Excerpts from:


By Susy Smith


CHAPTER 7  American Advent

Page 65

Mesmerism was also encouraged in the United States when Thomas C. Hartshorn of Providence, Rhode Island translated a book by J.P.F. Deleuze of France entitled Instruction pratique sur le Magnetisme Animal.  In his appendix to the translation, Hartshorn gave information about some cases of mesmerism as practiced in Providence at that time, For example,…

…Hartshorn told also of the case of a physician, Dr. Brownell, who had a somnambulistic patient who could diagnose the illnesses of others.  He asked her to examine a patient who had been ill for a long time with an unknown complaint.  The somnambulist replied: “He looks so bad, I do not like to do it.”  The doctor asked her to look at the man’s stomach, and she replied that it looked all right to her, as did his kidneys and liver and intestinal canal.  But then she said that his spleen was very much enlarged.  When Brownell asked how she knew, she replied:  “It’s a great deal larger than yours.”

This woman had never studied anatomy nor seen pictures of the abdominal organs, and the patient himself was a mile and a quarter away, but seven days later he became seriously ill and died.  Before the post mortem Dr. Brownell told all the sixteen physicians there the details he had received from the -somnambulist – a very brave thing to do.  The doctor then opened the abdomen, and, to the amazement of all present, found a spleen so enlarged it weighed fifty-seven ounces rather than a normal four to six ounces.  No other disease was discovered in the man.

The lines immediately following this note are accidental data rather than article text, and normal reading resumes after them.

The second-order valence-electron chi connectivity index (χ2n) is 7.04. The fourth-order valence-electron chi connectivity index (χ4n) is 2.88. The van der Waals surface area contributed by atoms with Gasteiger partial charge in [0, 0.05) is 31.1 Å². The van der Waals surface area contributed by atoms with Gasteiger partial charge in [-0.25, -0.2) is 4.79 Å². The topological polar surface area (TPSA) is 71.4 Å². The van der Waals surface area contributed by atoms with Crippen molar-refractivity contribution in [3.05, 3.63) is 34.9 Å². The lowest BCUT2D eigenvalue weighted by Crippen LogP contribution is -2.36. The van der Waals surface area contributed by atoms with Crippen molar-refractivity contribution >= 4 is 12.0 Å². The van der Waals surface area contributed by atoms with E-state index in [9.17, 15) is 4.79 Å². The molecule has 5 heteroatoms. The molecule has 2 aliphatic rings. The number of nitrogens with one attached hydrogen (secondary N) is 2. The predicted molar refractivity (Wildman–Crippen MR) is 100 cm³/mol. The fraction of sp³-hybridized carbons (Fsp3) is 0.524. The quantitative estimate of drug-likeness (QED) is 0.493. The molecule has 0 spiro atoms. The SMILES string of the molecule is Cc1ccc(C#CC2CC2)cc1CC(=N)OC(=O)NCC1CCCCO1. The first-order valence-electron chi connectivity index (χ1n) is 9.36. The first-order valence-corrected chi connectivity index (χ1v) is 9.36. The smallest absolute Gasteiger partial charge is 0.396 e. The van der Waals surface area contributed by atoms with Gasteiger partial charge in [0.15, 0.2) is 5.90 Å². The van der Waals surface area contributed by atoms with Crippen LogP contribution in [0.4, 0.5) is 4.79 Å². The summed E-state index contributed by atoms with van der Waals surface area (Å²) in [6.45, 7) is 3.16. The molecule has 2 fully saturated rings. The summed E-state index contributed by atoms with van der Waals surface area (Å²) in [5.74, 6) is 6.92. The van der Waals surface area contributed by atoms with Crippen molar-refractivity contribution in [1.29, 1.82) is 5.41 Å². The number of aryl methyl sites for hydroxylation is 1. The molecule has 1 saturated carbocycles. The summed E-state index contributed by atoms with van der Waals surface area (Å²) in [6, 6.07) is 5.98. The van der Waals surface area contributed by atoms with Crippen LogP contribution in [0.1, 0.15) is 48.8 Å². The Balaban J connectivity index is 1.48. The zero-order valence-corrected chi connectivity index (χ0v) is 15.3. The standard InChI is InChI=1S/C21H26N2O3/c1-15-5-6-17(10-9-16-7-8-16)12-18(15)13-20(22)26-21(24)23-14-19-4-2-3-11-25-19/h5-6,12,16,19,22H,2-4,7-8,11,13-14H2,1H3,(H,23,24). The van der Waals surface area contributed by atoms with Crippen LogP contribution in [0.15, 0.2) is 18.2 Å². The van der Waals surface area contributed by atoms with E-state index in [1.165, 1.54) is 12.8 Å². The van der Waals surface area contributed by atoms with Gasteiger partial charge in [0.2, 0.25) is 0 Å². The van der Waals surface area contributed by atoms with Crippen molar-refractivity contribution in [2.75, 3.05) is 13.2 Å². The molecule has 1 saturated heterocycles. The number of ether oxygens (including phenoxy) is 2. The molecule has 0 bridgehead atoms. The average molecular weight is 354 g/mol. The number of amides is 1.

Page 78

(Phineas Parkhurst) Quimby, says Allan Angoff, was a “strange and compelling pioneer” in the history of American healing.  He was born in Lebanon, New Hampshire, in 1802, the son of a blacksmith, and, like Davis, he was a man of little schooling.  Still, Ernest Sutherland Bates says of him in The Dictionary of American Biography that “among the early American healers and eccentric philosophers his reputation stands the highest for beauty of character and honesty of purpose.”

He began to work early as a clockmaker’s apprentice and learned his craft early and expertly.  He married and became the father of four children.  While working, he still apparently found time to read widely and, Angoff says, “finally came to his most absorbing interest, the human mind and its inexplicable powers.”  There is the possibility that he was led to this by his recovery from illness at an early age without the aid of medical science.

Quimby learned to hypnotize when he was thirty-six and became a professional mesmeric healer.  He acquired as his subject a clairvoyant and clairaudient young man of nineteen, Lucius Burkmar, who when in a trance induced by Quimby diagnosed illnesses of the patients who came in  increasing numbers.  Then Quimby gave up clockmaking, toured New England with Lucius, and acquired a reputation as a healer and a man of honesty, being given the honorary title of “doctor” by scores of grateful patients he had cured when medicine had failed.  He began to call his healing methods the Science of Christ, Christian Science, or Science of Health and Happiness, and he acquired a disciple who was eventually to become known to the world as Mary Baker Eddy, the founder of Christian Science.

Hypnotism as a Diagnostic Modality     Sleeping Through Space